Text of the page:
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In WinForms, everything that derived from System.Windows.Forms.Control had the MouseDoubleClick event – and not suprisingly, in WPF, everything derived from System.Windows.Controls.Control also has a MouseDoubleClick event. But there is a key difference – in WinForms, almost everything that gets displayed on the screen is derived from System.Windows.Forms.Control in some way – while in WPF, there are a number of items you can put on the screen that do not actually derive from System.Windows.Controls.Control. So today we are going to take a look at how to get double clicks when you are not derived from System.Windows.Controls.Control.

To figure this out, we are going to write a little app with a TextBlock – and when you double click on the TextBlock, it switches to a TextBox where you can edit the text. When you are done editing the text, you can double click in the TextBox, and it switches back to the TextBlock with the new text that you have entered. You can see screenshots of the two states of this simple app below:


Ok, so the issue here is that TextBlock does not derive from Control (it derives from FrameworkElement), so it does not have a MouseDoubleClick event to attach to. So what do we do? Well, it is actually really simple – lets take a look at the xaml behind this sample app first:

<Window
x:Class=“DoubleClickTest.DoubleClickWindow”
   xmlns=http://schemas.microsoft.com/winfx/2006/xaml/presentation&#8221;
   xmlns:x=http://schemas.microsoft.com/winfx/2006/xaml&#8221;
   Title=“DoubleClickTest”
Height=“100”
Width=“200”
x:Name=“MyWindow”>
  <Canvas
Margin=“10”>
    <TextBlock
Name=“MyBlock”
MouseDown=“MyBlock_MouseDown”
       Text=“{Binding ElementName=MyWindow, Path=MyText}”/>
    <TextBox
Visibility=“Collapsed”
Name=“MyBox”

       MouseDoubleClick=“MyBox_MouseDoubleClick”
>
      <TextBox.Text>
        <Binding
Path=“MyText”
ElementName=“MyWindow”

           UpdateSourceTrigger=“PropertyChanged”
/>
      </TextBox.Text>
    </TextBox>
  </Canvas>
</Window>

So as you can see, we just have a TextBlock and a TextBox, one visible and one not. On the TextBox we have attached to the MouseDoubleClick event, and on the TextBlock we have attached to the MouseDown event. So, as you might have suspected, we will be using the MouseDown event to figure out if a double click has occurred. So onto the code behind:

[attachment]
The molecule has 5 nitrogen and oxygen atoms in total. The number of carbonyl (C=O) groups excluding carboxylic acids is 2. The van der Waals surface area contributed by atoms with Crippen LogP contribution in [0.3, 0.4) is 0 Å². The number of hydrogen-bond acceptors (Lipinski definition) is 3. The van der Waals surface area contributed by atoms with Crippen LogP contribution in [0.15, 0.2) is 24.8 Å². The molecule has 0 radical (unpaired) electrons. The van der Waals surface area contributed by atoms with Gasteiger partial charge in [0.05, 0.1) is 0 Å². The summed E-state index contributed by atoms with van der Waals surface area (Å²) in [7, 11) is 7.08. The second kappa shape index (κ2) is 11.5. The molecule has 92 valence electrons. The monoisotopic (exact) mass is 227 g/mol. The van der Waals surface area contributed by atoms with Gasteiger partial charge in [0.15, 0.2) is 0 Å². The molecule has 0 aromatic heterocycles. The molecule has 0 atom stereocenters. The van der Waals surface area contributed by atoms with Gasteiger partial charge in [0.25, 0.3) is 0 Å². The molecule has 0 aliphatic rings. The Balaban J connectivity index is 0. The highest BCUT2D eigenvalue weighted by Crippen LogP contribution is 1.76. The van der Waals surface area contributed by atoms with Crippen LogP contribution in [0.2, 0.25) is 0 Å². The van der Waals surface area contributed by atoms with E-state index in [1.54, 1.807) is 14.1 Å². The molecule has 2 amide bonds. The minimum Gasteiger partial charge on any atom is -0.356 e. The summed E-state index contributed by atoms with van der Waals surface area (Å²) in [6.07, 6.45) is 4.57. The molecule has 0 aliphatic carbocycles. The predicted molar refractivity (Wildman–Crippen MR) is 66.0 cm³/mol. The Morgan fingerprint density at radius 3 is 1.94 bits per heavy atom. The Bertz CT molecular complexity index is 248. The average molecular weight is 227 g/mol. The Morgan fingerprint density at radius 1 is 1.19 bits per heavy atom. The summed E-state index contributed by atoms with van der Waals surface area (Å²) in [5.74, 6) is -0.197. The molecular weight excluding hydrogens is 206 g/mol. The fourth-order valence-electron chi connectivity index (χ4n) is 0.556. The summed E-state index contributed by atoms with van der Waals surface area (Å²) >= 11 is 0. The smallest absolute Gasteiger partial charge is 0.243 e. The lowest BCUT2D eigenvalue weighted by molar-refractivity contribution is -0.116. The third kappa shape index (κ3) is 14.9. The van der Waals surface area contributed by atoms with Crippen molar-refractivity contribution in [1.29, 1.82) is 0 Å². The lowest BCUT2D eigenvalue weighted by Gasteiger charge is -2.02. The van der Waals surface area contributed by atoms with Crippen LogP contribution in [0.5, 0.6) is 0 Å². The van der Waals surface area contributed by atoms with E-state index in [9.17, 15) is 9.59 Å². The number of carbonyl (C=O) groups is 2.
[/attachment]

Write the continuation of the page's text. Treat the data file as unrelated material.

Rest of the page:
public
partial
class DoubleClickWindow :
Window
{
  public DoubleClickWindow()
  {
    InitializeComponent();
  }

  public
string MyText
  {
    get
{
return
(string)GetValue(MyTextProperty);
}
    set {
SetValue(MyTextProperty, value);
}
  }

  public
static
readonly
DependencyProperty MyTextProperty =
      DependencyProperty.Register(“MyText”, typeof(string),
        typeof(DoubleClickWindow), new

UIPropertyMetadata(“This Is Some Text Of Mine”));

  private
void MyBlock_MouseDown(object sender, MouseButtonEventArgs e)
  {

    if
(e.ClickCount
==
2)
    {
      MyBlock.Visibility
=
Visibility.Collapsed;
      MyBox.Visibility
=
Visibility.Visible;
    }
  }

  private
void MyBox_MouseDoubleClick(object sender, MouseButtonEventArgs e)
  {

    MyBox.Visibility
=
Visibility.Collapsed;
    MyBlock.Visibility
=
Visibility.Visible;
  }
}

So here we have the whole code behind class for DoubleClickWindow. Not much here, just a constructor, the dependency property that the TextBlock and TextBox are bound to, and the two event functions.

And it is one of those event functions that we care about – the MyBlock_MouseDown method. And what do we have here – a ClickCount number in the MouseButtonEventArgs! The ClickCount property holds the number of times the mouse button has been clicked within the system double click time (you know, that slider for double click speed in the mouse control panel). If you want to know if the user has clicked twice, you just have to check and see if the ClickCount is equal to 2 – and that is exactly what we do here. If it is equal to 2, we switch the visibilities on the TextBlock and the TextBox.

The interesting thing about the ClickCount is that you can do something like listen for a triple or even quadruple click. I have no idea why you would want to do such a thing 😛 – but it is possible. You can also get this information in any click or mouse up event (or any of the corresponding preview events) – any event that gives you the MouseButtonEventArgs as the argument to the event will have the click count information.

Oh, and I suppose we can’t forget the last function in the class – MouseDoubleClick, which is hooked to the actual double click event on the TextBox. Of course here we don’t have to check if it is a double click (the code wouldn’t be executing otherwise) – we just flip the visibilities back. And, just as a side note, if you dive down into the code of Control (where this double click event comes from), you find that all they are doing is triggering the event when the ClickCount of the current mouse down event is equal to 2.

Hope that cleared up any confusion that you may have had about double click events in WPF! I know I was confused for a little while as to why there wasn’t a MouseDoubleClick event available everywhere. As always, please leave and questions in the comments and I’ll do my best to answer them.

Copied from http://www.switchonthecode.com/tutorials/wpf-tutorial-getting-the-doubleclick-event

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